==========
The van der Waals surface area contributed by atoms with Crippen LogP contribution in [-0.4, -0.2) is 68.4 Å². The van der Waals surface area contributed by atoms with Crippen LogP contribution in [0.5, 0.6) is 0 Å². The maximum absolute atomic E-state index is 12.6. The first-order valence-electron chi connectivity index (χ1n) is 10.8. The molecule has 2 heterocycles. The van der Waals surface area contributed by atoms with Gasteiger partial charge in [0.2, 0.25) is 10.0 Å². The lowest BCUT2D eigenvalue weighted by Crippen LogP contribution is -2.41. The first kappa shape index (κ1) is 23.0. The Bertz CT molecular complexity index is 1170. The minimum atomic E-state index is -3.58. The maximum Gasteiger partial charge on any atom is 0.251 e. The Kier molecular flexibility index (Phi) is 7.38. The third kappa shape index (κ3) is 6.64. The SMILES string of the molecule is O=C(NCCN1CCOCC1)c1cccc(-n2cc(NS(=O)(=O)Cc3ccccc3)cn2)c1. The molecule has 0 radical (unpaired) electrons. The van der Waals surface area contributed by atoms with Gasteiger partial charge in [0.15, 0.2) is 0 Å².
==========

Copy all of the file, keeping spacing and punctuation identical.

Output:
The van der Waals surface area contributed by atoms with Crippen LogP contribution in [-0.4, -0.2) is 68.4 Å². The van der Waals surface area contributed by atoms with Crippen LogP contribution in [0.5, 0.6) is 0 Å². The maximum absolute atomic E-state index is 12.6. The first-order valence-electron chi connectivity index (χ1n) is 10.8. The molecule has 2 heterocycles. The van der Waals surface area contributed by atoms with Gasteiger partial charge in [0.2, 0.25) is 10.0 Å². The lowest BCUT2D eigenvalue weighted by Crippen LogP contribution is -2.41. The first kappa shape index (κ1) is 23.0. The Bertz CT molecular complexity index is 1170. The minimum atomic E-state index is -3.58. The maximum Gasteiger partial charge on any atom is 0.251 e. The Kier molecular flexibility index (Phi) is 7.38. The third kappa shape index (κ3) is 6.64. The SMILES string of the molecule is O=C(NCCN1CCOCC1)c1cccc(-n2cc(NS(=O)(=O)Cc3ccccc3)cn2)c1. The molecule has 0 radical (unpaired) electrons. The van der Waals surface area contributed by atoms with Gasteiger partial charge in [0.15, 0.2) is 0 Å².